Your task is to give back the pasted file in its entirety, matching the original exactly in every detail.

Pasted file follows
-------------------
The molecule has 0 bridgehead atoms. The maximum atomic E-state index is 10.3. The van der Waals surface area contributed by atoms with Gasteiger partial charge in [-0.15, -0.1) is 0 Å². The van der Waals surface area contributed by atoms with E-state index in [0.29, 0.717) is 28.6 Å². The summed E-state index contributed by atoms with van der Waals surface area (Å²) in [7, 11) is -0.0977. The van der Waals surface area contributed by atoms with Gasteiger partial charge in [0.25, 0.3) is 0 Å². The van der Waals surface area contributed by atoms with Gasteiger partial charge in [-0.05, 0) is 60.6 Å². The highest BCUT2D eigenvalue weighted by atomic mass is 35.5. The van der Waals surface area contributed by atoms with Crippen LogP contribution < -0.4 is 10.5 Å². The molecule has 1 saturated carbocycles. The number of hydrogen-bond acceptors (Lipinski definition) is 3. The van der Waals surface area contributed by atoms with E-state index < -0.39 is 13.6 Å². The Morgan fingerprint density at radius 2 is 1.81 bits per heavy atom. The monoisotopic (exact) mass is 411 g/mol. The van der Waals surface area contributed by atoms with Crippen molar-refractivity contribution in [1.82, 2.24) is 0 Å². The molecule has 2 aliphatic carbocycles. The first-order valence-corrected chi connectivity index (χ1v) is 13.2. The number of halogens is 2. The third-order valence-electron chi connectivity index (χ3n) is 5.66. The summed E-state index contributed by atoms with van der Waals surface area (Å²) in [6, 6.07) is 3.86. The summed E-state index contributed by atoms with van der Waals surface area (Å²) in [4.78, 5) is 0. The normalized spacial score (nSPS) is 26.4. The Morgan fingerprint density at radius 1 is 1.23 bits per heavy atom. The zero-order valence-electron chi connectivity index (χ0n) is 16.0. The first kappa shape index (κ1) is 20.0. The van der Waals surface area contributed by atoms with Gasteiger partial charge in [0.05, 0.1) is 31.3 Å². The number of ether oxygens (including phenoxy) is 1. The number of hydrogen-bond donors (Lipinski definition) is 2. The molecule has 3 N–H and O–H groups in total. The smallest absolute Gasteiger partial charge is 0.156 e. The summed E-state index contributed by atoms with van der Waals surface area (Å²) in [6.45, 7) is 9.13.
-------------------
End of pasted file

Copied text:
The molecule has 0 bridgehead atoms. The maximum atomic E-state index is 10.3. The van der Waals surface area contributed by atoms with Gasteiger partial charge in [-0.15, -0.1) is 0 Å². The van der Waals surface area contributed by atoms with E-state index in [0.29, 0.717) is 28.6 Å². The summed E-state index contributed by atoms with van der Waals surface area (Å²) in [7, 11) is -0.0977. The van der Waals surface area contributed by atoms with Gasteiger partial charge in [0.25, 0.3) is 0 Å². The van der Waals surface area contributed by atoms with Gasteiger partial charge in [-0.05, 0) is 60.6 Å². The highest BCUT2D eigenvalue weighted by atomic mass is 35.5. The van der Waals surface area contributed by atoms with Crippen LogP contribution < -0.4 is 10.5 Å². The molecule has 1 saturated carbocycles. The number of hydrogen-bond acceptors (Lipinski definition) is 3. The van der Waals surface area contributed by atoms with E-state index < -0.39 is 13.6 Å². The Morgan fingerprint density at radius 2 is 1.81 bits per heavy atom. The monoisotopic (exact) mass is 411 g/mol. The van der Waals surface area contributed by atoms with Crippen molar-refractivity contribution in [1.82, 2.24) is 0 Å². The molecule has 2 aliphatic carbocycles. The first-order valence-corrected chi connectivity index (χ1v) is 13.2. The number of halogens is 2. The third-order valence-electron chi connectivity index (χ3n) is 5.66. The summed E-state index contributed by atoms with van der Waals surface area (Å²) in [6, 6.07) is 3.86. The summed E-state index contributed by atoms with van der Waals surface area (Å²) in [4.78, 5) is 0. The normalized spacial score (nSPS) is 26.4. The Morgan fingerprint density at radius 1 is 1.23 bits per heavy atom. The zero-order valence-electron chi connectivity index (χ0n) is 16.0. The first kappa shape index (κ1) is 20.0. The van der Waals surface area contributed by atoms with Gasteiger partial charge in [0.05, 0.1) is 31.3 Å². The number of ether oxygens (including phenoxy) is 1. The number of hydrogen-bond donors (Lipinski definition) is 2. The molecule has 3 N–H and O–H groups in total. The smallest absolute Gasteiger partial charge is 0.156 e. The summed E-state index contributed by atoms with van der Waals surface area (Å²) in [6.45, 7) is 9.13.